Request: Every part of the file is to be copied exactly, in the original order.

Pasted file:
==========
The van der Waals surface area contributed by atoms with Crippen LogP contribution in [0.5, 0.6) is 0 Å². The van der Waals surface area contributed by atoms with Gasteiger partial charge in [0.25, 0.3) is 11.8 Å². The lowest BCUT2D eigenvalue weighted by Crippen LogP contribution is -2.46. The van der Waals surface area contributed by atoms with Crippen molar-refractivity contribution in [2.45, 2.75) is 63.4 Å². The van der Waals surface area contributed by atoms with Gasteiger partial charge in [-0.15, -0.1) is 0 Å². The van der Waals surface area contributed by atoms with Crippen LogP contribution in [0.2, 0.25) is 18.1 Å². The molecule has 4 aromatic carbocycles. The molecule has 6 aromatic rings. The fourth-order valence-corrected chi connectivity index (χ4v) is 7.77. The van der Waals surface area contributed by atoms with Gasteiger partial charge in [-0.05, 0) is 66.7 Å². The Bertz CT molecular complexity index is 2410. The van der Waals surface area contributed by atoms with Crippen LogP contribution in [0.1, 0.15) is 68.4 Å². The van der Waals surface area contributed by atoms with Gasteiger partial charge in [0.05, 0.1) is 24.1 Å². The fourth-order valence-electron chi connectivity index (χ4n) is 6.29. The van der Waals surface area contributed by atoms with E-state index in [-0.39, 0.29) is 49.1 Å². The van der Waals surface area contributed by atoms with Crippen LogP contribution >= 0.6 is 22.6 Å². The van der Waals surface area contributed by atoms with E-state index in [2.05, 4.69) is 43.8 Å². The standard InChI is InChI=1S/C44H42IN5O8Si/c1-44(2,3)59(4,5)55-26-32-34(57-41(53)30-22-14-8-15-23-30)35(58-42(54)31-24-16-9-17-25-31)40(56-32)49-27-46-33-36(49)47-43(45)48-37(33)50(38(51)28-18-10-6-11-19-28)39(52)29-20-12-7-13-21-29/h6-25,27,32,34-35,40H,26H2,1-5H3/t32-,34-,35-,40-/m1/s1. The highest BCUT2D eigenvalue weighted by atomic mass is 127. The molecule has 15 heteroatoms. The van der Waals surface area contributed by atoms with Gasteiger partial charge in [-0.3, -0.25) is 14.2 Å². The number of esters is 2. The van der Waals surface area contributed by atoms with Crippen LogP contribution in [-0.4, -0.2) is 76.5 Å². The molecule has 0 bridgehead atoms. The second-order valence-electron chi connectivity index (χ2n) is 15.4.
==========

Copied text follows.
The van der Waals surface area contributed by atoms with Crippen LogP contribution in [0.5, 0.6) is 0 Å². The van der Waals surface area contributed by atoms with Gasteiger partial charge in [0.25, 0.3) is 11.8 Å². The lowest BCUT2D eigenvalue weighted by Crippen LogP contribution is -2.46. The van der Waals surface area contributed by atoms with Crippen molar-refractivity contribution in [2.45, 2.75) is 63.4 Å². The van der Waals surface area contributed by atoms with Gasteiger partial charge in [-0.15, -0.1) is 0 Å². The van der Waals surface area contributed by atoms with Crippen LogP contribution in [0.2, 0.25) is 18.1 Å². The molecule has 4 aromatic carbocycles. The molecule has 6 aromatic rings. The fourth-order valence-corrected chi connectivity index (χ4v) is 7.77. The van der Waals surface area contributed by atoms with Gasteiger partial charge in [-0.05, 0) is 66.7 Å². The Bertz CT molecular complexity index is 2410. The van der Waals surface area contributed by atoms with Crippen LogP contribution in [0.1, 0.15) is 68.4 Å². The van der Waals surface area contributed by atoms with Gasteiger partial charge in [0.05, 0.1) is 24.1 Å². The fourth-order valence-electron chi connectivity index (χ4n) is 6.29. The van der Waals surface area contributed by atoms with E-state index in [-0.39, 0.29) is 49.1 Å². The van der Waals surface area contributed by atoms with Crippen LogP contribution >= 0.6 is 22.6 Å². The van der Waals surface area contributed by atoms with E-state index in [2.05, 4.69) is 43.8 Å². The standard InChI is InChI=1S/C44H42IN5O8Si/c1-44(2,3)59(4,5)55-26-32-34(57-41(53)30-22-14-8-15-23-30)35(58-42(54)31-24-16-9-17-25-31)40(56-32)49-27-46-33-36(49)47-43(45)48-37(33)50(38(51)28-18-10-6-11-19-28)39(52)29-20-12-7-13-21-29/h6-25,27,32,34-35,40H,26H2,1-5H3/t32-,34-,35-,40-/m1/s1. The highest BCUT2D eigenvalue weighted by atomic mass is 127. The molecule has 15 heteroatoms. The van der Waals surface area contributed by atoms with Gasteiger partial charge in [-0.3, -0.25) is 14.2 Å². The number of esters is 2. The van der Waals surface area contributed by atoms with Crippen LogP contribution in [-0.4, -0.2) is 76.5 Å². The molecule has 0 bridgehead atoms. The second-order valence-electron chi connectivity index (χ2n) is 15.4.